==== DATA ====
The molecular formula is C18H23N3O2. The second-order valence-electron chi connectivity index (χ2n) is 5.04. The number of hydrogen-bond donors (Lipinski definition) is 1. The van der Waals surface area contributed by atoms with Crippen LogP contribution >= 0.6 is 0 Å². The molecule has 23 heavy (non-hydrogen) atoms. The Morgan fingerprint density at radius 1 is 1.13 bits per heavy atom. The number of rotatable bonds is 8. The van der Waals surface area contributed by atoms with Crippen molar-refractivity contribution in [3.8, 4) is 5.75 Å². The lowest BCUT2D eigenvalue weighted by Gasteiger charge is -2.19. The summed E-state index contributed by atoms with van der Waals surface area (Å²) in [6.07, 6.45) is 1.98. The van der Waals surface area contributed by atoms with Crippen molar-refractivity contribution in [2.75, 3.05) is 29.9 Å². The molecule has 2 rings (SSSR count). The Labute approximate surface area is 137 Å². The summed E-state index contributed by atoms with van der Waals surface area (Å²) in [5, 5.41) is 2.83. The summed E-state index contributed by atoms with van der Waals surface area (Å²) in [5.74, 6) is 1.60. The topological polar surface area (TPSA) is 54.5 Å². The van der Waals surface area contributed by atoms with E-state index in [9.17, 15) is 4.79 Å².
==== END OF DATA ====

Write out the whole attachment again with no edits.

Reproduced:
The molecular formula is C18H23N3O2. The second-order valence-electron chi connectivity index (χ2n) is 5.04. The number of hydrogen-bond donors (Lipinski definition) is 1. The van der Waals surface area contributed by atoms with Crippen LogP contribution >= 0.6 is 0 Å². The molecule has 23 heavy (non-hydrogen) atoms. The Morgan fingerprint density at radius 1 is 1.13 bits per heavy atom. The number of rotatable bonds is 8. The van der Waals surface area contributed by atoms with Crippen molar-refractivity contribution in [3.8, 4) is 5.75 Å². The lowest BCUT2D eigenvalue weighted by Gasteiger charge is -2.19. The summed E-state index contributed by atoms with van der Waals surface area (Å²) in [6.07, 6.45) is 1.98. The van der Waals surface area contributed by atoms with Crippen molar-refractivity contribution in [2.75, 3.05) is 29.9 Å². The molecule has 2 rings (SSSR count). The Labute approximate surface area is 137 Å². The summed E-state index contributed by atoms with van der Waals surface area (Å²) in [5, 5.41) is 2.83. The summed E-state index contributed by atoms with van der Waals surface area (Å²) in [5.74, 6) is 1.60. The topological polar surface area (TPSA) is 54.5 Å². The van der Waals surface area contributed by atoms with E-state index in [9.17, 15) is 4.79 Å².